**Auteur :** Carl N. Morris

**la langue :** en

**Éditeur:** Springer

**Date de sortie :** 2008-04-03

Nature didn’t design human beings to be statisticians, and in fact our minds are more naturally attuned to spotting the saber-toothed tiger than seeing the jungle he springs from. Yet scienti?c discovery in practice is often more jungle than tiger. Those of us who devote our scienti?c lives to the deep and satisfying subject of statistical inference usually do so in the face of a certain under-appreciation from the public, and also (though less so these days) from the wider scienti?c world. With this in mind, it feels very nice to be over-appreciated for a while, even at the expense of weathering a 70th birthday. (Are we certain that some terrible chronological error hasn’t been made?) Carl Morris and Rob Tibshirani, the two colleagues I’ve worked most closely with, both ?t my ideal pro?le of the statistician as a mathematical scientist working seamlessly across wide areas of theory and application. They seem to have chosen the papers here in the same catholic spirit, and then cajoled an all-star cast of statistical savants to comment on them.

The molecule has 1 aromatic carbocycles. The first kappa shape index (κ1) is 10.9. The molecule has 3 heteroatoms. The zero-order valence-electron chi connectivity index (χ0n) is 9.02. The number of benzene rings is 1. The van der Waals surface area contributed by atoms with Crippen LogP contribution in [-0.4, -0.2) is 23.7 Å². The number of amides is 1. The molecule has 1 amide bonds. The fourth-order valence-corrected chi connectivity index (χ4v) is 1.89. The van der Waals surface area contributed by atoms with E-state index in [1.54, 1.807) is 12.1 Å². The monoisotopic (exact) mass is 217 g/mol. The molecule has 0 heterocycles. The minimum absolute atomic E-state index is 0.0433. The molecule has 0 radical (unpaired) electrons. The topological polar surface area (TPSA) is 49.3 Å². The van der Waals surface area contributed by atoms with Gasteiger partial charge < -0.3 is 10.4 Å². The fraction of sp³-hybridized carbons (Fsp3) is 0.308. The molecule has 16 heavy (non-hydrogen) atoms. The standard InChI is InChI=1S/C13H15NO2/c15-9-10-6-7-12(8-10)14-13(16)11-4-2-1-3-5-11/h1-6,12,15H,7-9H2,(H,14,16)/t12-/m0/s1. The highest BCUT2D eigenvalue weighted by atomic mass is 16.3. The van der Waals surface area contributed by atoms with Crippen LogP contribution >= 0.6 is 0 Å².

**Auteur :** Bradley Efron

**la langue :** en

**Éditeur:** Cambridge University Press

**Date de sortie :** 2016-07-20

Take an exhilarating journey through the modern revolution in statistics with two of the ringleaders.

**Auteur :** Bradley Efron

**la langue :** en

**Éditeur:** CRC Press

**Date de sortie :** 1994-05-15

Statistics is a subject of many uses and surprisingly few effective practitioners. The traditional road to statistical knowledge is blocked, for most, by a formidable wall of mathematics. The approach in An Introduction to the Bootstrap avoids that wall. It arms scientists and engineers, as well as statisticians, with the computational techniques they need to analyze and understand complicated data sets.

**Auteur :** Bradley Efron

**la langue :** en

**Éditeur:** Cambridge University Press

**Date de sortie :** 2012-11-29